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Notes

Discussion Paper no. 03-03

Abstract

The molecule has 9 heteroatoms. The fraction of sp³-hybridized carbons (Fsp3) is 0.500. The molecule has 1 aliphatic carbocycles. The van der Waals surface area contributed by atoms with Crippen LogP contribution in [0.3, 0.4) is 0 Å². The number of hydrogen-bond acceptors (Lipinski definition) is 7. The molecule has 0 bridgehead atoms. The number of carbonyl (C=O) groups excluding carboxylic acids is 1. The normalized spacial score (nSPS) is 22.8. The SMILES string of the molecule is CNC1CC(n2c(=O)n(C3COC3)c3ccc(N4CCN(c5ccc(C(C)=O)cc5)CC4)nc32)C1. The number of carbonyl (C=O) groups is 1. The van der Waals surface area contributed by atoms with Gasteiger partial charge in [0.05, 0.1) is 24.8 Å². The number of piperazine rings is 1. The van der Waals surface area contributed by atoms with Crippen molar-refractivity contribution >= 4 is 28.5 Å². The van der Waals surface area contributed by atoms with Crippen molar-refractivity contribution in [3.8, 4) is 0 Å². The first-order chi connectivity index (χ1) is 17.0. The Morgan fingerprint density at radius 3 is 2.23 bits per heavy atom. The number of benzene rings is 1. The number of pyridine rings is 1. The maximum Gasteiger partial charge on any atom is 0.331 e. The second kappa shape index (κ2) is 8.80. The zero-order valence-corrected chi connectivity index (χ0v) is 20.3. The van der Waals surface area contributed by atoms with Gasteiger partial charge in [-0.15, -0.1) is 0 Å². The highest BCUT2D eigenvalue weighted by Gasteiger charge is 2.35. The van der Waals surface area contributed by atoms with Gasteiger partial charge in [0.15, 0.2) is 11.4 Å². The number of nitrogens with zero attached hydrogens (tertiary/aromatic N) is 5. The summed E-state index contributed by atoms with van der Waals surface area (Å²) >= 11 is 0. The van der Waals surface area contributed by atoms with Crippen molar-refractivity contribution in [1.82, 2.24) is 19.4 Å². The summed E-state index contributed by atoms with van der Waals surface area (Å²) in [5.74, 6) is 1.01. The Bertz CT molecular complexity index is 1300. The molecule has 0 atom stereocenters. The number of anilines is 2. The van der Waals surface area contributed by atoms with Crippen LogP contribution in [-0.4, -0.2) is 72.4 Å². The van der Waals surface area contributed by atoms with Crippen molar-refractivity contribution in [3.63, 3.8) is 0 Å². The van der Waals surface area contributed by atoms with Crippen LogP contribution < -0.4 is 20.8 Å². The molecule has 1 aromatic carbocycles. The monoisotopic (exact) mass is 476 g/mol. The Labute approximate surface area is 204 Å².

Immigration has a substantial influence on the size and growth of the population and the labour force, and also considerable influence on the socio-cultural composition, as seen through ethnicity, language and visible minority status. Given the uneven distribution of immigrants over regions, and their subsequent re-migration patterns, immigration accentuates the growth of the largest cities. Immigration enhances the educational profile of the population, but controlling for age, immigrants now have lower proportions in the labour force, lower average income and higher proportions with low income status. Replacement migration can be defined in various ways. An immigration of about 225,000 would prevent population decline in the foreseeable future, and with slightly higher participation would prevent decline of the labour force. It is impossible to use immigration to prevent an increase in the population aged 65 and over as a ratio to the population aged 20-64. Immigration can somewhat be seen as replacing the socioeconomic distribution of the population, though to a lesser extent over time as the Canadianborn have various advantages. But immigration cannot be seen to be replacing the existing geographic distribution of the population, nor its socio-cultural composition.


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